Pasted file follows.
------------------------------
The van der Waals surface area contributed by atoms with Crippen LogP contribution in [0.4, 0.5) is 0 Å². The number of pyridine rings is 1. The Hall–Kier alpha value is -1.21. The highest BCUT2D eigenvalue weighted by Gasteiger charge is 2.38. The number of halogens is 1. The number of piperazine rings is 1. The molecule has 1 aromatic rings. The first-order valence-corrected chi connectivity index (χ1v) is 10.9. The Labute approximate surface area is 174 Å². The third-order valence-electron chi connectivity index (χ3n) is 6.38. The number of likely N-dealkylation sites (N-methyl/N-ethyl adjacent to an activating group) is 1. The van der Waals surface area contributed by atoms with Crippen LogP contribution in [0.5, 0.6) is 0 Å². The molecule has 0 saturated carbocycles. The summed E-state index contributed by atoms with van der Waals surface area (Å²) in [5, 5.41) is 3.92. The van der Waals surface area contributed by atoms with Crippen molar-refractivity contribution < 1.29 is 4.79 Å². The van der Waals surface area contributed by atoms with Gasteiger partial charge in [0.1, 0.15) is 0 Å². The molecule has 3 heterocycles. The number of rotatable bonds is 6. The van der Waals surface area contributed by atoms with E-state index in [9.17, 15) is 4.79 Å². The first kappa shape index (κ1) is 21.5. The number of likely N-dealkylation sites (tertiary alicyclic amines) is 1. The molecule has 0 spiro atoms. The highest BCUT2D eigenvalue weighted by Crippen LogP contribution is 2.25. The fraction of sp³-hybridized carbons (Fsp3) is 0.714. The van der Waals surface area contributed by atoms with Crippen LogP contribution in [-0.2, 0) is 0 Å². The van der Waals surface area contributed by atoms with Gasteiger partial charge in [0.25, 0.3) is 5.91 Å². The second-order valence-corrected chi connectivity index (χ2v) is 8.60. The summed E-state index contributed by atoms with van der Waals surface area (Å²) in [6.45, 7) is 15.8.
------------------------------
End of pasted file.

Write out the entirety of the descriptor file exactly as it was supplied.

The van der Waals surface area contributed by atoms with Crippen LogP contribution in [0.4, 0.5) is 0 Å². The number of pyridine rings is 1. The Hall–Kier alpha value is -1.21. The highest BCUT2D eigenvalue weighted by Gasteiger charge is 2.38. The number of halogens is 1. The number of piperazine rings is 1. The molecule has 1 aromatic rings. The first-order valence-corrected chi connectivity index (χ1v) is 10.9. The Labute approximate surface area is 174 Å². The third-order valence-electron chi connectivity index (χ3n) is 6.38. The number of likely N-dealkylation sites (N-methyl/N-ethyl adjacent to an activating group) is 1. The van der Waals surface area contributed by atoms with Crippen LogP contribution in [0.5, 0.6) is 0 Å². The molecule has 0 saturated carbocycles. The summed E-state index contributed by atoms with van der Waals surface area (Å²) in [5, 5.41) is 3.92. The van der Waals surface area contributed by atoms with Crippen molar-refractivity contribution < 1.29 is 4.79 Å². The van der Waals surface area contributed by atoms with Gasteiger partial charge in [0.1, 0.15) is 0 Å². The molecule has 3 heterocycles. The number of rotatable bonds is 6. The van der Waals surface area contributed by atoms with E-state index in [9.17, 15) is 4.79 Å². The first kappa shape index (κ1) is 21.5. The number of likely N-dealkylation sites (tertiary alicyclic amines) is 1. The molecule has 0 spiro atoms. The highest BCUT2D eigenvalue weighted by Crippen LogP contribution is 2.25. The fraction of sp³-hybridized carbons (Fsp3) is 0.714. The van der Waals surface area contributed by atoms with Crippen LogP contribution in [-0.2, 0) is 0 Å². The van der Waals surface area contributed by atoms with Gasteiger partial charge in [0.25, 0.3) is 5.91 Å². The second-order valence-corrected chi connectivity index (χ2v) is 8.60. The summed E-state index contributed by atoms with van der Waals surface area (Å²) in [6.45, 7) is 15.8.